Tuesday, February 6, 2007
Should I stay or should I go?
I couldn’t make decisions when I was depressed. Should I write this memo? Work on the first chapter of the book? Or the last? Should I pay the bills now or finish mulching the garden? Should I go shopping or cook dinner? It was as though all the tasks of my life had a constantly revolving and capricious importance in relation to each other. The only problem was this: As soon as I started on one thing, I became quite certain that I should be doing the other.
“Ah, Jeez,” Agnes moaned as soon as I cranked up my laptop. “I can’t believe that you think this is how you should be spending your time. Go get a regular job. Tom's not going to carry you forever.”
I opened up the draft of an article I had started working on the week before. At the time, it had seemed to flow and even most of the research had fit together easily. This week, according to Agnes, it was drivel.
“The time for that article is dead and gone,” Agnes said emphatically. “You should be working on this. The rest is just shoveling shit onto a page.” She pointed her bony finger at another, completely different article outline. I felt all the enthusiasm I had come to my desk with drizzle away into a fine, invisible mist.
Some days, heading out to meetings, to the gym, shopping, or for whatever else was on my schedule for the day, I would quite literally change direction two or three times. I might be suited up for a workout, but turn around and come home, convinced that I couldn’t waste my time on exercise. I'd call from my cellphone and cancel the meeting. Work was more important. Other days, the quandary of “what comes first” was so overwhelming that I didn’t do anything at all. And those days were the worst, because then I would fall behind and feel guilty and even more self-loathsome.
“Sometimes I think all you do is drive around all day,” my husband blasted at me one night. He couldn’t figure out why I couldn't finish a seemingly simple list of home-related tasks. I didn’t blame him; I couldn’t figure it out either.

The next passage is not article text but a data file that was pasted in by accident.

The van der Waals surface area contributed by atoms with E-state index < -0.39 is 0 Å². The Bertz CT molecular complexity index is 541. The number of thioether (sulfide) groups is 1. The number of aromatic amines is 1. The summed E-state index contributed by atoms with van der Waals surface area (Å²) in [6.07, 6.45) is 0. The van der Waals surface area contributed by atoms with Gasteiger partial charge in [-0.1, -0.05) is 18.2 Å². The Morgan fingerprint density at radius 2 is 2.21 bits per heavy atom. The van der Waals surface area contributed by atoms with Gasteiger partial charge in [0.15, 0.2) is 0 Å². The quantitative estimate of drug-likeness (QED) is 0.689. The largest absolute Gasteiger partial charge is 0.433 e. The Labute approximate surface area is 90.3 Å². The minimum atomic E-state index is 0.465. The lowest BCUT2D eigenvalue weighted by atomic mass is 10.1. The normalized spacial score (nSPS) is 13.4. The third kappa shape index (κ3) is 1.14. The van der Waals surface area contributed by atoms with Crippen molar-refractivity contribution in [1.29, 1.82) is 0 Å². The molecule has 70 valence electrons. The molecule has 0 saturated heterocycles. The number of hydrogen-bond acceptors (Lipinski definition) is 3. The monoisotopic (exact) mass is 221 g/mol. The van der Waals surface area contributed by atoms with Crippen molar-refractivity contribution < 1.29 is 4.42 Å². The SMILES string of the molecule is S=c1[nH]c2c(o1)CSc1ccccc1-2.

This inability to make decisions also made me engage in a long string of unrelated life decisions that would be better categorized as swell ideas. I began to reformulate my life and work in ways that most people pick up woodworking or macrame --- as hobbies.
“I think I’m going to take that job at the knitting store,” I told my husband one night over dinner. “They only pay $9.00 an hour, but I could learn a lot more about knitting and then maybe start teaching some classes.” I noticed how carefully my husband put his knife down on his plate.
“I thought you were a writer,” he reminded me quietly. “Aren’t you writing a book?”
“Well, yes,” I explained. “I would still do that in the early morning, but I’d work in the store after that.”
“That’s right,” Agnes concurred, surprisingly supportive. “You should really do something that requires a lot less brain power. You really don’t have much to say anyway. Why impose yourself so much on others?”
“I never knew you had this burning desire to knit,” he pointed out.
“I didn’t either,” I admitted. And as soon as I did, some small part of me sat up and took critical notice – and action.
I called a friend of mine the next day who has – through wisdom, good psychiatric care, and sheer courage – whupped down on her own bipolar dragons to a point where she is one of the most well-balanced, successful people I know.
“When you are depressed a lot of hooey will start to look good,” she explained, relying on her clinical knowledge. “It’s a ‘one week I’ll be an electrical engineer and the next I’m going to palm reading school’ kind of thing. Don’t make any decisions for a while. Stay on your usual schedule.” I promised I would. She didn’t buy it.
“And when you think you will start driving trucks next Thursday, call me first.”
Now that I am on the anti-depression program (mentioned in previous post), one of the first things to amaze me is how easily I can make decisions. This morning I dredged up a “problem chapter” from my book – one that had seemed to suffer from the same inability to decide where it was going as I had. After an hour, paragraphs were fitting into place, dead end sections were cut, and I added a different ending that worked. After another hour I paused. I braced myself for Agnes, telling me I was back to my old, worthless shenanigans. The only sound I heard was my old, black dog rolling over on the sofa across the room. He let out one satisfied sigh and went back to sleep.
Just the metaphor alone was good for a laugh.